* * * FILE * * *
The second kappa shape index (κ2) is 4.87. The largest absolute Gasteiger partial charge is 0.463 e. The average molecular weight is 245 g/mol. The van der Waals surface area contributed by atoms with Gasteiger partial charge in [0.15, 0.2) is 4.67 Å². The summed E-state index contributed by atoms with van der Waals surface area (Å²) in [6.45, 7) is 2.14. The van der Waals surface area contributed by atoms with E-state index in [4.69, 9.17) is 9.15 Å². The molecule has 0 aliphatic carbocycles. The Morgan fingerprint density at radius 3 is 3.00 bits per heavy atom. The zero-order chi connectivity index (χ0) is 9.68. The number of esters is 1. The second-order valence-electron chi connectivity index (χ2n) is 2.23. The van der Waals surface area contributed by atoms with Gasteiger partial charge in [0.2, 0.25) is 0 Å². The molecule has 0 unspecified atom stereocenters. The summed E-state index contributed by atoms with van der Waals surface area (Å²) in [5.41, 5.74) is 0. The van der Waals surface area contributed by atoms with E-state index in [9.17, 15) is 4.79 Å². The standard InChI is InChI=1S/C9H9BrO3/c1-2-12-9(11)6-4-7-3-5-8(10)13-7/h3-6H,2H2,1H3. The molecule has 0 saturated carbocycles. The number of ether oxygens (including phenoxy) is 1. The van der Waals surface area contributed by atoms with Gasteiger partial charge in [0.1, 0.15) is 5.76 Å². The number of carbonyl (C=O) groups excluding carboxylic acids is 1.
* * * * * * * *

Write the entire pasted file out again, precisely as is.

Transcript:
The second kappa shape index (κ2) is 4.87. The largest absolute Gasteiger partial charge is 0.463 e. The average molecular weight is 245 g/mol. The van der Waals surface area contributed by atoms with Gasteiger partial charge in [0.15, 0.2) is 4.67 Å². The summed E-state index contributed by atoms with van der Waals surface area (Å²) in [6.45, 7) is 2.14. The van der Waals surface area contributed by atoms with E-state index in [4.69, 9.17) is 9.15 Å². The molecule has 0 aliphatic carbocycles. The Morgan fingerprint density at radius 3 is 3.00 bits per heavy atom. The zero-order chi connectivity index (χ0) is 9.68. The number of esters is 1. The second-order valence-electron chi connectivity index (χ2n) is 2.23. The van der Waals surface area contributed by atoms with Gasteiger partial charge in [0.2, 0.25) is 0 Å². The molecule has 0 unspecified atom stereocenters. The summed E-state index contributed by atoms with van der Waals surface area (Å²) in [5.41, 5.74) is 0. The van der Waals surface area contributed by atoms with E-state index in [9.17, 15) is 4.79 Å². The standard InChI is InChI=1S/C9H9BrO3/c1-2-12-9(11)6-4-7-3-5-8(10)13-7/h3-6H,2H2,1H3. The molecule has 0 saturated carbocycles. The number of ether oxygens (including phenoxy) is 1. The van der Waals surface area contributed by atoms with Gasteiger partial charge in [0.1, 0.15) is 5.76 Å². The number of carbonyl (C=O) groups excluding carboxylic acids is 1.